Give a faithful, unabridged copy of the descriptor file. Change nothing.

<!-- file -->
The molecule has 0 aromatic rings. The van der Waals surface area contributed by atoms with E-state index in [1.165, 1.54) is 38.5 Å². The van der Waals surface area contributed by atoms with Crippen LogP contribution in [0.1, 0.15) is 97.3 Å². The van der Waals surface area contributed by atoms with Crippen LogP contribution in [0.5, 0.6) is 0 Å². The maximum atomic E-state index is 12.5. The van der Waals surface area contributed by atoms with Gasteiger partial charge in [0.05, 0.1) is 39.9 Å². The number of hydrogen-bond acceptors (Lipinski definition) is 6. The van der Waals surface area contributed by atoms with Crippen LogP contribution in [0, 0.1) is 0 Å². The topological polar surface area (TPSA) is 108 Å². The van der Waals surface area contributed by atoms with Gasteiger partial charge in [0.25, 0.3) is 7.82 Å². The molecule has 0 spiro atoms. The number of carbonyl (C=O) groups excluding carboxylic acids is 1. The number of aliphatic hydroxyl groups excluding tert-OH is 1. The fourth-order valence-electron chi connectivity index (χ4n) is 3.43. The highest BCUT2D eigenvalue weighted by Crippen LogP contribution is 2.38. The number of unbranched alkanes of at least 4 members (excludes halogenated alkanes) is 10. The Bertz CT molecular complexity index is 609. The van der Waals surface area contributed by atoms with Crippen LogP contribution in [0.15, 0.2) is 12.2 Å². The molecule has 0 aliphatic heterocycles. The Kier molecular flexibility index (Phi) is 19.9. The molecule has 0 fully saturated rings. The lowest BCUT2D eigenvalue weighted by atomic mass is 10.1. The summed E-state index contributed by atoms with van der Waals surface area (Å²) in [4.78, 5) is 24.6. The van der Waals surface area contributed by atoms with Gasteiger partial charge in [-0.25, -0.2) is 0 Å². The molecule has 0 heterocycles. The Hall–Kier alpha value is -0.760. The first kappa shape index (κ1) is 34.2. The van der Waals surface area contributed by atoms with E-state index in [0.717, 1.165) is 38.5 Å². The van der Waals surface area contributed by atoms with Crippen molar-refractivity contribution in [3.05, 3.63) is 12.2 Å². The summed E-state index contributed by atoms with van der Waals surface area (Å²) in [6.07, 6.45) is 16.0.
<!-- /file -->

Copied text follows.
The molecule has 0 aromatic rings. The van der Waals surface area contributed by atoms with E-state index in [1.165, 1.54) is 38.5 Å². The van der Waals surface area contributed by atoms with Crippen LogP contribution in [0.1, 0.15) is 97.3 Å². The van der Waals surface area contributed by atoms with Crippen LogP contribution in [0.5, 0.6) is 0 Å². The maximum atomic E-state index is 12.5. The van der Waals surface area contributed by atoms with Gasteiger partial charge in [0.05, 0.1) is 39.9 Å². The number of hydrogen-bond acceptors (Lipinski definition) is 6. The van der Waals surface area contributed by atoms with Crippen LogP contribution in [0, 0.1) is 0 Å². The topological polar surface area (TPSA) is 108 Å². The van der Waals surface area contributed by atoms with Gasteiger partial charge in [0.25, 0.3) is 7.82 Å². The molecule has 0 spiro atoms. The number of carbonyl (C=O) groups excluding carboxylic acids is 1. The number of aliphatic hydroxyl groups excluding tert-OH is 1. The fourth-order valence-electron chi connectivity index (χ4n) is 3.43. The highest BCUT2D eigenvalue weighted by Crippen LogP contribution is 2.38. The number of unbranched alkanes of at least 4 members (excludes halogenated alkanes) is 10. The Bertz CT molecular complexity index is 609. The van der Waals surface area contributed by atoms with Crippen LogP contribution in [0.15, 0.2) is 12.2 Å². The molecule has 0 aliphatic heterocycles. The Kier molecular flexibility index (Phi) is 19.9. The molecule has 0 fully saturated rings. The lowest BCUT2D eigenvalue weighted by atomic mass is 10.1. The summed E-state index contributed by atoms with van der Waals surface area (Å²) in [4.78, 5) is 24.6. The van der Waals surface area contributed by atoms with Gasteiger partial charge in [-0.25, -0.2) is 0 Å². The molecule has 0 heterocycles. The Hall–Kier alpha value is -0.760. The first kappa shape index (κ1) is 34.2. The van der Waals surface area contributed by atoms with E-state index in [0.717, 1.165) is 38.5 Å². The van der Waals surface area contributed by atoms with Crippen molar-refractivity contribution in [3.05, 3.63) is 12.2 Å². The summed E-state index contributed by atoms with van der Waals surface area (Å²) in [6.07, 6.45) is 16.0.